Australians killing the brick-and-mortar retail industry



A survey undertaken by Boston Consulting Group (BCG) has revealed that Australia has the highest frequency of online purchases from overseas stores compared to any other developed country, highlighting a key problem facing Aussie retailers.

Surprisingly, it was not so much the lower prices that have attracted Aussie consumers online, but the wider array of products on offer. NAB’s online retail sales index for the year until May 2013 showed that around $13.7 billion was spent by Australian consumers on online stores with growth of 18% year-on-year, in comparison to year-on-year growth for brick-and-mortar retailers remaining flat at 3%.

Whilst the survey established that consumers are preferring to spend online due to the availability of different products – as opposed to cheaper prices – retailers such as David Jones (DJS.AX) or Myer (MYR.AX) will need to find a way to attract consumers back in order to maintain and increase market share.

If they cannot find such a method, the changing trend could result in a number of store closures, which would also have a drastic effect on companies such as Westfield (WDC.AX) that rely on stores remaining open for profitability.

The survey also showed that 54% of consumers disagree with modern consumer culture, up from 49% from last year. BCG’s Jane Danziger said, “the results clearly show retailers would be foolish to pin their hopes for a spending recovery on an uptick in the Australian economy. There are some fundamental shifts taking place in consumer attitudes and behaviours.”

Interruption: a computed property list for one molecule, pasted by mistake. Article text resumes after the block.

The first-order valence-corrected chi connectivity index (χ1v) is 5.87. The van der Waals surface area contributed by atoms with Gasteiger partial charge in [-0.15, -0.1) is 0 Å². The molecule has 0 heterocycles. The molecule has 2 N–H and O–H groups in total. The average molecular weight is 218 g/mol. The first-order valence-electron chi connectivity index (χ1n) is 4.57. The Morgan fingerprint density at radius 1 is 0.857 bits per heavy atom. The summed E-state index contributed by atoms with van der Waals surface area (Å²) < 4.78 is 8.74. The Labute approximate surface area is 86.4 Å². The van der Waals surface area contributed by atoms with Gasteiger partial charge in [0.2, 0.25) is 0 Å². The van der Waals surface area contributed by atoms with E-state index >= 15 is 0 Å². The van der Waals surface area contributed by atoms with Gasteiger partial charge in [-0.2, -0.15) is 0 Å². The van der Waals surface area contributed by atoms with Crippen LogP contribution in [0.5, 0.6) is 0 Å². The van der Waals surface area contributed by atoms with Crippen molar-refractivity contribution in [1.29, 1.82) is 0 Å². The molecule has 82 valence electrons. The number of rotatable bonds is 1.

Foolish takeaway

Many of the risks facing the industry have already been factored into a number of companies’ share prices, giving investors prime opportunities to pick up quality companies at outstanding prices. Myer is one such retailer that has had its shares battered down recently. Alternatively, shopping centre operator Westfield offers a 4.3% dividend yield and is trading 8% below its 52-week high in May.

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Motley Fool contributor Ryan Newman does not own shares in any of the companies mentioned in this article.

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